“It was clear from his responses to Councilman Marks that Mr. Homan cared only about the money the county would receive for the land and not about the surrounding neighborhoods,” said Laurie Taylor-Mitchell, an education and environmental advocate in the county. “For Mr. Homan to justify cutting down trees on that property to prepare it in order to pay  for a fire station — what kind of financial position has he created in our county requiring that we would have to cut down large trees in an urban setting to pay for anything?”

Fire station site, before trees cut

The Green Towson Alliance urged Marks to cancel consideration of the Royal Farms proposal, known as a “planned unit development,” or PUD.

“When there are rules protecting our environment, if there are no consequences to breaking the rules, then they will continue to be broken,” said Wendy Jacobs of the Alliance. “In addition to legal consequences for this, the political consequence should be used, which is the council should cancel this PUD as soon as possible.”

The Greater Towson Council of Community Associations (GTCCA) also criticized the tree removal and urged Marks to pull the PUD.

“GTCCA stands firm in its belief in sensitive, well planned smart growth in Towson. Such growth will enhance the quality of life for existing residents as well as newcomers. Slash and burn development conducted without any regard to public input runs contrary to the principles of open government and sound development,” the group said in a statement.

“GTCCA urges Councilman Marks to retract his support of the insensitive development planned for this site so that community input may guide future plans. Further, GTCCA expects a full explanation for the destruction of tree canopy in Towson as well as a comprehensive plan from County Government to preserve and expand tree canopy and green space. In an era when national government is abrogating its role in environmental protection, we fully expect County Government to take the lead in this important issue rather than become the source of despoiling our air and water quality,” the statement said.

Marks did not say whether he was considering pulling support for the PUD.

“I am aware of the statement from the Greater Towson Council of Community Associations, which very strangely does not mention the words ‘Kevin Kamenetz’ even though his office authorized the destruction of the trees in violation of the County Council’s directive,” Marks said in an email. “A resolution cannot legally be pulled until after the next Community Input Meeting.”

He noted that in response to the trees being felled, he will introduce two pieces of legislation at the next county council meeting.

“The first creates a moratorium on cutting mature trees on county-owned land in Downtown Towson and nearby neighborhoods,” he said. “The second tasks our Commission on Environmental Quality with developing regulations by June 1 to regulate tree cutting.”

 –Kristine Henry, Towson Flyer


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2 Comments on "County accelerating sale of fire station, says already-felled trees should not be cut"

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Sam C

I spit out my coffee when I read this gem- “GTCCA stands firm in its belief in sensitive, well planned smart growth in Towson. Such growth will enhance the quality of life for existing residents as well as newcomers. ”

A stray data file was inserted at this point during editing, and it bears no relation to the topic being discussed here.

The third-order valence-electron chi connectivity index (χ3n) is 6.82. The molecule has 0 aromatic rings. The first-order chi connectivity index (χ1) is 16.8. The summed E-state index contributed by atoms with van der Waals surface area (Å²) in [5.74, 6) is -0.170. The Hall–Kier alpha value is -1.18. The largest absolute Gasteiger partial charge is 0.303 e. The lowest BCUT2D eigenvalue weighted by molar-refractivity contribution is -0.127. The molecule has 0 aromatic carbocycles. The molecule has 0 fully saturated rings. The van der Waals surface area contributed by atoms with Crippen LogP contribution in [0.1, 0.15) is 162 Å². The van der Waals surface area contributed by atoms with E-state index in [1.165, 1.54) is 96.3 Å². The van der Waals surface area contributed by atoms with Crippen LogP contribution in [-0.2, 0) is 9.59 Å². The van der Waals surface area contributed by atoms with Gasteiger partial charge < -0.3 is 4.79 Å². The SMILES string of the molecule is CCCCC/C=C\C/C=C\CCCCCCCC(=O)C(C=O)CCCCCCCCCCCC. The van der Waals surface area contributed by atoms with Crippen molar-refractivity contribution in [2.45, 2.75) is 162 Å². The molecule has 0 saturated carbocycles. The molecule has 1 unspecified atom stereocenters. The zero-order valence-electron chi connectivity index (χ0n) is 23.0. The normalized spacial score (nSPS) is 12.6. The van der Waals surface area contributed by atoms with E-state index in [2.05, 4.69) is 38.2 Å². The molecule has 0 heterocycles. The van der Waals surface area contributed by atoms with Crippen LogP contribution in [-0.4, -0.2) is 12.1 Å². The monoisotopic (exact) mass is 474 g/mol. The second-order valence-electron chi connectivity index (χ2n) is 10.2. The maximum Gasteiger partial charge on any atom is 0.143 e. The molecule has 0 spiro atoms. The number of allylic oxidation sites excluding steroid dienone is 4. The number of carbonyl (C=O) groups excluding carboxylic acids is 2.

The same group is against any development, especially the Smart Growth designed Towson Triangle- 101 York Rd (in its original, harshly-opposed form, not the dumb second draft with no hope), walkable & mixed-use Towson Row (though the $55k hand out has slowed the rhetoric), Marks’ circulator idea, and the Cinemark complex. “Newcomers?” Well, come on now. We know how the social club feels about change and outsiders.

This whole Gateway project is mess. No surprise. Remember that the original idea of mixed-use residential development was vehemently fought. Maybe Kamenetz is hearing the “too liberal” calls and is reaching out to Trump’s right-wing supporters through environmentally-destructive actions.

We have three options: allow business, raise property taxes to offset the loss in revenue, or encourage the protesters to raise the money to buy the property and do as they see fit.

In the meantime, as so many wax poetic over the cleared brush, and yes, some fine mature trees, let’s see these protest efforts turn to improving existing space so the county doesn’t have the option of blight removal.

The Towson Triangle can certainly use some love. Though, it’s easier just to complain when things are gone.

Seeing a Bad Deal

Much of what Mr. Homan said does not quite make sense…..why did Baltimore County clear numerous large trees at taxpayer cost BEFORE a design review panel does its work, in violation of the county’s own forestry conservation law, and contrary to the council’s stipulation that emphasized the protection of those mature trees?

To cover a bookkeeping issue? The county “currently had to forward finance through the sale of debt,” he said. “That keeps the revenue as a receivable, which does not help.”

Seriously? The county floats tens of millions in bonds all the time. Mr. Homan’s obsession with a Triple A or such bond rating, and the administration’s skewed pro-developer compromises, are putting a stranglehold on logic and common sense.

He also tells Mr. Marks “that the county owns the properties, sir.”

That, Mr. Homan, is a more serious bookkeeping error. The taxpayers and county residents “own” public land. And that is who you really work for.

So let’s take a look at that contract with Caves Valley Partners and call you, and your supervisor Kevin Kamenetz, on the carpet for a bad deal. Would you sell a house to someone but agree to pay to level trees and buildings, do utility and related work, and all demo and debris removal before the deal is even finalized?

Because that rookie error is “what is going on at this particular time.”